• r2-92-10
    Frontal view. (©Archaeological Exploration of Sardis/President and Fellows of Harvard College)
  • r2-92-20
    Three-quarter view of face. (©Archaeological Exploration of Sardis/President and Fellows of Harvard College)
  • r2-92-30
    Right profile view. (©Archaeological Exploration of Sardis/President and Fellows of Harvard College)
  • r2-92-40
    View of top of head, with inscription. (©Archaeological Exploration of Sardis/President and Fellows of Harvard College)
  • r2-92-50
    Head of a bearded man. (©Archaeological Exploration of Sardis/President and Fellows of Harvard College)
  • r2-92-60
    Head of a bearded man, right profile. (©Archaeological Exploration of Sardis/President and Fellows of Harvard College)

Head of a Bearded Man

Late 3rd C. AD, Roman
Manisa, Archaeological and Ethnographic Museum, 1674
Museum Inventory No.
Sardis or Museum Inv. No.
Marble, Stone
Object Type
Sculpture Type
RT 61
Marble Road
B-Grid Coordinates
E11 / S17.3 *96.46
RT, 5.6 S of stylobate of colonnade, face down in rubble fall of colonnade, (0.10 above “Late Roman Road”).

The face is framed by the beard and the hair, which falls in short curls high on the man’s forehead. There are three separate masses of hair here, one in the center made up of two separate tiers, and two at the sides. All are articulated with running drill grooves and the chisel. The forehead is plastically modeled with two horizontal bony masses, as can be seen in profile view. Upon the surface are incised horizontal furrows, both in the center of the forehead, and just over the eyebrows. Two short diagonal cuts at the inner ends of the brows add to the thoughtful and intense expression. The bushy hair of the eyebrows, cut in short curves, actually overhangs the eye in the center, where it is undercut. At the outer ends the fleshy folds beneath seem to hang over the edge of the eye. The pupil is a drilled pendent arc, the iris incised. Upper lid and tear ducts are clearly defined, as are the bags under the eyes. A chiseled channel cut above he upper lid creates an emphatic shadow. Two crow’s feet are incised at each corner. The nose, although heavily damaged, was clearly aquiline. The nostrils were large and deeply drilled. The mouth is all but engulfed by the heavy, curved moustache, neatly trimmed to follow the edge of the overhanging upper lip. Above the center of the lip the moustache is parted, leaving a small triangular bare spot. The mouth is small and seems tight. There is a short growth of beard under the lower lip, and then a bare area, before the voluminous thick curls of the chin. Here the beard falls in two tiers, one on the forward chin and one from underneath the jaw. Most of the curls are short. Deep drill runs make curving waves, but very sensitive chiseling is also used, especially to indicate the hair growing out from the cheeks. The ears have a large opening and are deeply drilled.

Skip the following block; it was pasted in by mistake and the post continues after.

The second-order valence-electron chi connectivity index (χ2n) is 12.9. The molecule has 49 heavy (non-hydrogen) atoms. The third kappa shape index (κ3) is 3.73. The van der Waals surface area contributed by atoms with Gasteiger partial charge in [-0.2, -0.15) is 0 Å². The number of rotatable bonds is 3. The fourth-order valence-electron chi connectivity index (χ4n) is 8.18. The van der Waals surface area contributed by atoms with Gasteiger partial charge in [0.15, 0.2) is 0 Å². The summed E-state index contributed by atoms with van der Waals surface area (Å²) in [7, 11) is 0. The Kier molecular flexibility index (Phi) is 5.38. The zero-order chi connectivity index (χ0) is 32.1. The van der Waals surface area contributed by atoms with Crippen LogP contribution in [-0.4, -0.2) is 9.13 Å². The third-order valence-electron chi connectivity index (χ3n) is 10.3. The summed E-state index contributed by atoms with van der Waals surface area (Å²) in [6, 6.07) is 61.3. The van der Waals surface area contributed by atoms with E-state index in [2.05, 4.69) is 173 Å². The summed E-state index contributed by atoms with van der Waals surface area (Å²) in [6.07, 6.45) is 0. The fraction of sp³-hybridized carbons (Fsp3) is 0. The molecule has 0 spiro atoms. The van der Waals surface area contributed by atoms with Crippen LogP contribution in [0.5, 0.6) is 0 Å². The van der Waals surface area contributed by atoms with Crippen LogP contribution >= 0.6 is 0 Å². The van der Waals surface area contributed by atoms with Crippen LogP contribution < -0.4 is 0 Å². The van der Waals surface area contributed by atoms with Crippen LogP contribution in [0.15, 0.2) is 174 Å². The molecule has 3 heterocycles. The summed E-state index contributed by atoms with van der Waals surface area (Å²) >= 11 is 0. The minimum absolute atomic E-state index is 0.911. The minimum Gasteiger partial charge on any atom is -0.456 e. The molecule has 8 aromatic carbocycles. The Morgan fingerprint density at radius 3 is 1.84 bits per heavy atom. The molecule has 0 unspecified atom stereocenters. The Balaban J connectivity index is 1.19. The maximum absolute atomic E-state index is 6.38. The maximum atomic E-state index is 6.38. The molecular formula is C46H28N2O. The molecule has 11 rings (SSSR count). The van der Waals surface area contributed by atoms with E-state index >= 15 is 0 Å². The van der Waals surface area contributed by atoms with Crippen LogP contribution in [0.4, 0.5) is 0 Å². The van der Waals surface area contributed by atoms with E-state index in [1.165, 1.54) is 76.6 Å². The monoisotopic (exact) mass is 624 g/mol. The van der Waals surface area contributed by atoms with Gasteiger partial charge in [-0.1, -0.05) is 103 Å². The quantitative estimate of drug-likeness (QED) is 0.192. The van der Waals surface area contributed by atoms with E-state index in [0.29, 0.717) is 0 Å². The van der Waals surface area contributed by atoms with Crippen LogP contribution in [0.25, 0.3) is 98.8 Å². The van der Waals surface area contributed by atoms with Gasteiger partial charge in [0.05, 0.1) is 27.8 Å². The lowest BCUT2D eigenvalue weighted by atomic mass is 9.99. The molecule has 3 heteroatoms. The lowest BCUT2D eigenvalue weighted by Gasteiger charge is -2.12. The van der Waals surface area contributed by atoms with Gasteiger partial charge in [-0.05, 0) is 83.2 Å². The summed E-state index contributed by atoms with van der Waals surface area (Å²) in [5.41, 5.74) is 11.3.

The back of the head is only roughly finished with a flat chisel to give the shape of the skull, and the two rows of curls on the nape. Below is a short stretch of neck before the diagonal break, which suggests that the head was part of a full statue rather than just a bust.

This magnificent head has been variously dated in the late 3rd and the late 4th to 5th C. A.D. It is here reaffirmed that the author and Hanfmann believe this to be a late 3rd. C. head, perhaps 270-300.



Broken at lower neck. End of nose missing, also a few fragments of hair and small piece of l. ear. A few minor nicks elsewhere on surface.

H. 0.30; D. (nose to hair on nape) 0.205; W. of eye 0.035. Slightly over lifesize.
For additional comparisons: L’Orange, Studien, 40-42, no. 58, figs. 108-109. Dated 270-300, this head has the same combed moustache, deep-set eyes in the center, and lines in the forehead. The head is also framed by a hair role, as ours. Again the moustache has a triangular separation, leaving bare skin, above the center of the upper lip. Cf. also ibid., no. 11, figs. 26-27.
See Also
See also: LATW Cat. 219
Published: G.M.A. Hanfmann, Sart Kazilari Son Çağ, 7; Hanfmann-Detweiler, Lydian Hellenistic Byzantine, 544, fig. 18;BASOR166, 45, fig. 37; Hanfmann-Detweiler-Kleiner, Fourth Campaign TurkArgDeg, 41, fig. 10; İnan-Rosenbaum, Portraits Asia Minor, 166, no. 220, pl. 180; Hanfmann, Late Portraits, 288-290, pl. 113:1-2; Hanfmann, Roman Art 1964, 100, no. 90, 183, fig. 90; Hanfmann, Letters 88f., fig. 65; Ettinghausen, Art Treasures of Turkey, no. 149, p. 94, fig. 149; Hanfmann, Croesus, 71, fig. 151. Lydians and Their World, cat. 219.